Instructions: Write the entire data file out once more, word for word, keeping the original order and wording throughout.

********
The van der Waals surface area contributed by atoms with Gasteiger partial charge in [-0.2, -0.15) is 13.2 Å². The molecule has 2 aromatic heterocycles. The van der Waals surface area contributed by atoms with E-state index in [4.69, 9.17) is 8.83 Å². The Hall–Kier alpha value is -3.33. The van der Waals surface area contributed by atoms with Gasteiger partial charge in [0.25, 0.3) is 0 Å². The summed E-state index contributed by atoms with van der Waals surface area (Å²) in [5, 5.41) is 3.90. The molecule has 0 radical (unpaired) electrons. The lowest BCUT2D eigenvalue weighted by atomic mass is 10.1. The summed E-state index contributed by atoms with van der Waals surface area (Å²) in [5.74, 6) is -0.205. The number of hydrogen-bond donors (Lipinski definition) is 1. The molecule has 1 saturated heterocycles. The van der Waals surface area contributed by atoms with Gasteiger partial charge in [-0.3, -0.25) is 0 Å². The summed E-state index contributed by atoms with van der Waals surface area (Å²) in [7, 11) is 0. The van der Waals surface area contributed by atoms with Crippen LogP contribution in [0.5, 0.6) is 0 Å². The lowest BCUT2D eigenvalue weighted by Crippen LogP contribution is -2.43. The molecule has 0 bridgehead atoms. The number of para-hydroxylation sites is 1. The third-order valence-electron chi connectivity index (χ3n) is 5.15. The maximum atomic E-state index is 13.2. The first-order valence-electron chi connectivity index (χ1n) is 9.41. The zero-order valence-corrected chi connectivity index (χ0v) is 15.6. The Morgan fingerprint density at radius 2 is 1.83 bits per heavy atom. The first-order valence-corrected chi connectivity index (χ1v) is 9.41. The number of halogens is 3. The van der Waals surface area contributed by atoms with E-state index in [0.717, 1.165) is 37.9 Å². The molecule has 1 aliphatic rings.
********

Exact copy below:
The van der Waals surface area contributed by atoms with Gasteiger partial charge in [-0.2, -0.15) is 13.2 Å². The molecule has 2 aromatic heterocycles. The van der Waals surface area contributed by atoms with E-state index in [4.69, 9.17) is 8.83 Å². The Hall–Kier alpha value is -3.33. The van der Waals surface area contributed by atoms with Gasteiger partial charge in [0.25, 0.3) is 0 Å². The summed E-state index contributed by atoms with van der Waals surface area (Å²) in [5, 5.41) is 3.90. The molecule has 0 radical (unpaired) electrons. The lowest BCUT2D eigenvalue weighted by atomic mass is 10.1. The summed E-state index contributed by atoms with van der Waals surface area (Å²) in [5.74, 6) is -0.205. The number of hydrogen-bond donors (Lipinski definition) is 1. The molecule has 1 saturated heterocycles. The van der Waals surface area contributed by atoms with Gasteiger partial charge in [-0.3, -0.25) is 0 Å². The summed E-state index contributed by atoms with van der Waals surface area (Å²) in [7, 11) is 0. The van der Waals surface area contributed by atoms with Crippen LogP contribution in [0.5, 0.6) is 0 Å². The lowest BCUT2D eigenvalue weighted by Crippen LogP contribution is -2.43. The molecule has 0 bridgehead atoms. The number of para-hydroxylation sites is 1. The third-order valence-electron chi connectivity index (χ3n) is 5.15. The maximum atomic E-state index is 13.2. The first-order valence-electron chi connectivity index (χ1n) is 9.41. The zero-order valence-corrected chi connectivity index (χ0v) is 15.6. The Morgan fingerprint density at radius 2 is 1.83 bits per heavy atom. The first-order valence-corrected chi connectivity index (χ1v) is 9.41. The number of halogens is 3. The van der Waals surface area contributed by atoms with E-state index in [0.717, 1.165) is 37.9 Å². The molecule has 1 aliphatic rings.